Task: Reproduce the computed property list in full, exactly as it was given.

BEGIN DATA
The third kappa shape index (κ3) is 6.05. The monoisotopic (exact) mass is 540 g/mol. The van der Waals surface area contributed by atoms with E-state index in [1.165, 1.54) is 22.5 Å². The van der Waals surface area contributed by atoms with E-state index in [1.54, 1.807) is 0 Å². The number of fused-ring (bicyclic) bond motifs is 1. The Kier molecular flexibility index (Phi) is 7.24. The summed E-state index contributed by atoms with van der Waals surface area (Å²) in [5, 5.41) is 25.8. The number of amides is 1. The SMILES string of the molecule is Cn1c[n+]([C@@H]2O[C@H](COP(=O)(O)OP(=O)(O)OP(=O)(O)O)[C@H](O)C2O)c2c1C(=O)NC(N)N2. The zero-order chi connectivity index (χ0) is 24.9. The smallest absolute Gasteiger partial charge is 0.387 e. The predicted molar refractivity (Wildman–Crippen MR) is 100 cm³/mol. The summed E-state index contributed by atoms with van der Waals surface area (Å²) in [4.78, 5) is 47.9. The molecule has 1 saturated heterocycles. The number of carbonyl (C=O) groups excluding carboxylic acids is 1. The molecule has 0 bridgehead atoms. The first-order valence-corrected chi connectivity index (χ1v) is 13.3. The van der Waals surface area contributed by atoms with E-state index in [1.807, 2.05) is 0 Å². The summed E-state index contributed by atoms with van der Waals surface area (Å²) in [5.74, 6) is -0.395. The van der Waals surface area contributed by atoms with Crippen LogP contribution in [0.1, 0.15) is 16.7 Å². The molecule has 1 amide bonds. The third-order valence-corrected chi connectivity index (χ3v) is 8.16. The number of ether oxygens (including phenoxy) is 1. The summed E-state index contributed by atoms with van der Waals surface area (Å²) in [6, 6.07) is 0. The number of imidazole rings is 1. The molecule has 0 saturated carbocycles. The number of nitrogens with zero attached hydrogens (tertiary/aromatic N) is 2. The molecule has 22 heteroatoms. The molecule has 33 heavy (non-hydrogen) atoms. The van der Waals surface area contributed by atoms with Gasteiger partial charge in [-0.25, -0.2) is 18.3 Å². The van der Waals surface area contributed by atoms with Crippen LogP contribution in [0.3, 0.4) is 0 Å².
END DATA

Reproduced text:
The third kappa shape index (κ3) is 6.05. The monoisotopic (exact) mass is 540 g/mol. The van der Waals surface area contributed by atoms with E-state index in [1.165, 1.54) is 22.5 Å². The van der Waals surface area contributed by atoms with E-state index in [1.54, 1.807) is 0 Å². The number of fused-ring (bicyclic) bond motifs is 1. The Kier molecular flexibility index (Phi) is 7.24. The summed E-state index contributed by atoms with van der Waals surface area (Å²) in [5, 5.41) is 25.8. The number of amides is 1. The SMILES string of the molecule is Cn1c[n+]([C@@H]2O[C@H](COP(=O)(O)OP(=O)(O)OP(=O)(O)O)[C@H](O)C2O)c2c1C(=O)NC(N)N2. The zero-order chi connectivity index (χ0) is 24.9. The smallest absolute Gasteiger partial charge is 0.387 e. The predicted molar refractivity (Wildman–Crippen MR) is 100 cm³/mol. The summed E-state index contributed by atoms with van der Waals surface area (Å²) in [4.78, 5) is 47.9. The molecule has 1 saturated heterocycles. The number of carbonyl (C=O) groups excluding carboxylic acids is 1. The molecule has 0 bridgehead atoms. The first-order valence-corrected chi connectivity index (χ1v) is 13.3. The van der Waals surface area contributed by atoms with E-state index in [1.807, 2.05) is 0 Å². The summed E-state index contributed by atoms with van der Waals surface area (Å²) in [5.74, 6) is -0.395. The van der Waals surface area contributed by atoms with Crippen LogP contribution in [0.1, 0.15) is 16.7 Å². The molecule has 1 amide bonds. The third-order valence-corrected chi connectivity index (χ3v) is 8.16. The number of ether oxygens (including phenoxy) is 1. The summed E-state index contributed by atoms with van der Waals surface area (Å²) in [6, 6.07) is 0. The number of imidazole rings is 1. The molecule has 0 saturated carbocycles. The number of nitrogens with zero attached hydrogens (tertiary/aromatic N) is 2. The molecule has 22 heteroatoms. The molecule has 33 heavy (non-hydrogen) atoms. The van der Waals surface area contributed by atoms with Gasteiger partial charge in [-0.25, -0.2) is 18.3 Å². The van der Waals surface area contributed by atoms with Crippen LogP contribution in [0.3, 0.4) is 0 Å².